Both of these boys took a slightly different route. One found that once his own interests were given instant reflective structure, play was easy and productive. The other boy, having little trust, played and escaped. Trust and growth needed to be nurtured through gentle, stable grounding, provided by repetitive predictability.
Whether it is autism or trauma of some sort, both boys needed to be met at a playful place and gently, reflectively cradled by a nurturing, grounding, stable structure that music could provide.
Antoinette Morrison MT-BC
Last week I talked about rhythm – the most basic element of music – and how we are born to live rhythmically. We are born with a basic beat, a heartbeat, and live our lives at regular intervals, minute to minute, hour by hour, day and night, month to month, year to year.
Rhythm sets us up to predict: we pretty much know what comes after 1, 2, 3, _. But what happens, although we continue to have a heartbeat day and night and year to year, when we live our lives with unpredictability? What if we go to school and come home at the same time every day, but we don’t sleep or eat at regular intervals? What happens when Monday through Sunday, day and night happen at regular intervals, but the events, or our perceptions of them, don’t occur regularly? How do we count on what will probably happen next? How do we learn to trust ourselves or life? How does this affect our brains? Life is full of unpredictability, but we as humans count on the large amount of predictability to organize, to feel safe, to trust, and to be able to move forward.
Rhythm, the forward movement element of music, is the element of predictability of regularly scheduled output. It only makes sense how a very natural element of life can be used to heal without bringing any foreign chemicals in to alter the healthy functioning that already exists.
I have noticed that groups of children who live with unpredictability of one kind or another thrive unpredictability. When the children with chaotic lives are put together in a group, rhythm becomes my magnetic, magic wand, pulling everyone the same direction. For example, the two day-and-night autistic brothers, one who craves calm and serene, the other craves loud excitement and activity, have obviously different needs and strengths. As I play my guitar to the grounded swinging of the swing of one brother, the other comes in unannounced, hops on a swing, and automatically, the boys are swinging in sync, going at the same rate, the same direction, the same time to the guitar beat (http://www.pondscienceinstitute.on-rev.com/).
The music alters back and forth from major to minor keys to delight each boy’s craving, yet the magnetic beat stays the same, pulling each boy’s focus towards myself and towards one another, and even pulling the swings in the same direction. This happens frequently. How often do you see children on swingsets that are swinging at the same rate?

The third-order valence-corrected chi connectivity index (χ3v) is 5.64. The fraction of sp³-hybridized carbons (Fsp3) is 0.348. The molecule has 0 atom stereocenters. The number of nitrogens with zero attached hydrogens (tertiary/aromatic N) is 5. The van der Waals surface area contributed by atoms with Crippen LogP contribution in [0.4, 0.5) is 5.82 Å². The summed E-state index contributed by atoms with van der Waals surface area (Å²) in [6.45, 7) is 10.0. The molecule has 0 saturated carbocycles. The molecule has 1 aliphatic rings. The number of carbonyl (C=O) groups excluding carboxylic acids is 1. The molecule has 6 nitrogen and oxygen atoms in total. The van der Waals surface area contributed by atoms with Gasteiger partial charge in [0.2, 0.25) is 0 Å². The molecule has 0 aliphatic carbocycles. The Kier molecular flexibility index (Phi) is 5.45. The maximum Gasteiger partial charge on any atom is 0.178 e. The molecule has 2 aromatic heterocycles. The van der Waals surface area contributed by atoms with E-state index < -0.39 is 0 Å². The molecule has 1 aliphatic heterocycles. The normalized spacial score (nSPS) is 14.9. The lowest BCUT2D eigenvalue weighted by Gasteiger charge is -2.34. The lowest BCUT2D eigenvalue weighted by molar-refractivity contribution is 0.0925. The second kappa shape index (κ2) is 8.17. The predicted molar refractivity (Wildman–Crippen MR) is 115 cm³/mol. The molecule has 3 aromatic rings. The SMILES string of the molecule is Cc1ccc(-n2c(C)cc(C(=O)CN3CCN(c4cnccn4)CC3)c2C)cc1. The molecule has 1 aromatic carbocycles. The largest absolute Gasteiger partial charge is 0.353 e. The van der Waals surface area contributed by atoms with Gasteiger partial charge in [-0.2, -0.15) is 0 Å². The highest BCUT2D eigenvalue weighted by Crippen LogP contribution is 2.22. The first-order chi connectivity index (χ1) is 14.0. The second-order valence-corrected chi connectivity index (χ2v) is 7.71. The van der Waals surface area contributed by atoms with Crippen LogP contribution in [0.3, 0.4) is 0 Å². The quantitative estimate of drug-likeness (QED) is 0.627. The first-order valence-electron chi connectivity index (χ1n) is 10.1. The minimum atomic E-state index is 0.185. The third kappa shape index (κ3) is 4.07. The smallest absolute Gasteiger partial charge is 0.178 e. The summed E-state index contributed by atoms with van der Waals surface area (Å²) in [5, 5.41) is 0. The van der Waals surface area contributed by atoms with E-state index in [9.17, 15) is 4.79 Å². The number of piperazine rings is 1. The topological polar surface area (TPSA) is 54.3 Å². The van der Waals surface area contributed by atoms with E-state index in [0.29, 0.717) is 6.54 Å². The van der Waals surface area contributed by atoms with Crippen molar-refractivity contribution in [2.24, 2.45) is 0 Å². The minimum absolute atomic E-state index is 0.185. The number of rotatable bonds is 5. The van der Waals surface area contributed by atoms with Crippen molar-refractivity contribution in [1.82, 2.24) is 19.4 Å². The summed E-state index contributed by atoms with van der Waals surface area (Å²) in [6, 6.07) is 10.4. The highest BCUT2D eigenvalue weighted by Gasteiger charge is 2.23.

When I work with children who are born into this world with brains and bodies that perceive the world around in a predictable fashion, but the world around them does not provide that predictability, the result is chaos. Once again, my pervading, magnetic wand, providing the repetitive, predictable sequencing these children need, becomes the leading force in this group. The basic rhythm either energizes or calms, providing containment for the group. The rhythm pulls their attention together and their bodies and minds into synchronized focus. Sometimes only briefly, but over time they do it on their own. They need a predictable healing agent before they can behave like “expected.” “Expected” isn’t that based on prediction, what we know is going to happen. Children need predictability over time in order to experience “expectation” and understand it. I find the amazing thing about rhythm is that it is so strong of a healing component, that if I have a new group of children with little experience of predictability, and I am, at the moment, the only one providing it, it takes a little repetition for them to be able to experience, understand, rely on, and then act in sync with expectation (or rhythm). However, if this same group gains enough experience with predictability and rhythm, and a new child, filled with chaos and unpredictability, is introduced to the group, the pull of the group rhythm makes the experience time shorter for the new child in order to fall into focus with the rest. I find that predictability-experienced children, after they have learned how to act with expectation (or respond to the beat), can then tolerate and respond quickly to layers of the elements placed on top of the rhythm, such as melody, harmony, silence, and the variation of rhythm. When new children are introduced to the group, the layers, if any, need to be then highly predominated by the pervading wand of rhythm.